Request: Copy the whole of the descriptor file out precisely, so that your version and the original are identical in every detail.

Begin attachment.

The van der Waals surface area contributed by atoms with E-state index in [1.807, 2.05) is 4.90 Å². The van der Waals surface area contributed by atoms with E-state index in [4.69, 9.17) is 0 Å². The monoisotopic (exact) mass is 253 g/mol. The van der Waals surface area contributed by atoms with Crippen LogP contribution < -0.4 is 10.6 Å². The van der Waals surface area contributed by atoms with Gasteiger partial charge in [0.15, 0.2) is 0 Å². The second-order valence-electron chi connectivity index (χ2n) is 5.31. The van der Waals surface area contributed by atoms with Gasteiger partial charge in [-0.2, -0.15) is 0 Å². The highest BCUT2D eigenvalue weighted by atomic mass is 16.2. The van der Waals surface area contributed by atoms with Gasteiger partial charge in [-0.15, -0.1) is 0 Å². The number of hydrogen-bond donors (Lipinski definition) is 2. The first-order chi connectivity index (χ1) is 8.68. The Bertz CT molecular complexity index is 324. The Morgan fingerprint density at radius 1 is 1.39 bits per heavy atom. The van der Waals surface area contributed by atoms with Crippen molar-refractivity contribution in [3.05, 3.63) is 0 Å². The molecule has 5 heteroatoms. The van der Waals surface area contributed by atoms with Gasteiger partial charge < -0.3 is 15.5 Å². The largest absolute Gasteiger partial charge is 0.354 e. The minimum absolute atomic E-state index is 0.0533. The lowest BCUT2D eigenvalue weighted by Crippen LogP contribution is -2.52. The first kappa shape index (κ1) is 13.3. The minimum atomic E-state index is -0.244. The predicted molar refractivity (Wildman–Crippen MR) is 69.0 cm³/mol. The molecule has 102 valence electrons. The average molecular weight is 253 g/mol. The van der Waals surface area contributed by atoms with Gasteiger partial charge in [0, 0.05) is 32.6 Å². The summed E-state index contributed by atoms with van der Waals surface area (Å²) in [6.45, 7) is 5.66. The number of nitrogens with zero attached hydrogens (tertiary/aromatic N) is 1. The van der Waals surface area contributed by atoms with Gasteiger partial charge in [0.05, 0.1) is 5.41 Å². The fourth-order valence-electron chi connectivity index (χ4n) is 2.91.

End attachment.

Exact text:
The van der Waals surface area contributed by atoms with E-state index in [1.807, 2.05) is 4.90 Å². The van der Waals surface area contributed by atoms with E-state index in [4.69, 9.17) is 0 Å². The monoisotopic (exact) mass is 253 g/mol. The van der Waals surface area contributed by atoms with Crippen LogP contribution < -0.4 is 10.6 Å². The van der Waals surface area contributed by atoms with Gasteiger partial charge in [0.15, 0.2) is 0 Å². The second-order valence-electron chi connectivity index (χ2n) is 5.31. The van der Waals surface area contributed by atoms with Gasteiger partial charge in [-0.2, -0.15) is 0 Å². The highest BCUT2D eigenvalue weighted by atomic mass is 16.2. The van der Waals surface area contributed by atoms with Gasteiger partial charge in [-0.15, -0.1) is 0 Å². The number of hydrogen-bond donors (Lipinski definition) is 2. The first-order chi connectivity index (χ1) is 8.68. The Bertz CT molecular complexity index is 324. The Morgan fingerprint density at radius 1 is 1.39 bits per heavy atom. The van der Waals surface area contributed by atoms with Crippen molar-refractivity contribution in [3.05, 3.63) is 0 Å². The molecule has 5 heteroatoms. The van der Waals surface area contributed by atoms with Gasteiger partial charge < -0.3 is 15.5 Å². The largest absolute Gasteiger partial charge is 0.354 e. The minimum absolute atomic E-state index is 0.0533. The lowest BCUT2D eigenvalue weighted by Crippen LogP contribution is -2.52. The first kappa shape index (κ1) is 13.3. The minimum atomic E-state index is -0.244. The predicted molar refractivity (Wildman–Crippen MR) is 69.0 cm³/mol. The molecule has 102 valence electrons. The average molecular weight is 253 g/mol. The van der Waals surface area contributed by atoms with Gasteiger partial charge in [0, 0.05) is 32.6 Å². The summed E-state index contributed by atoms with van der Waals surface area (Å²) in [6.45, 7) is 5.66. The number of nitrogens with zero attached hydrogens (tertiary/aromatic N) is 1. The van der Waals surface area contributed by atoms with Gasteiger partial charge in [0.05, 0.1) is 5.41 Å². The fourth-order valence-electron chi connectivity index (χ4n) is 2.91.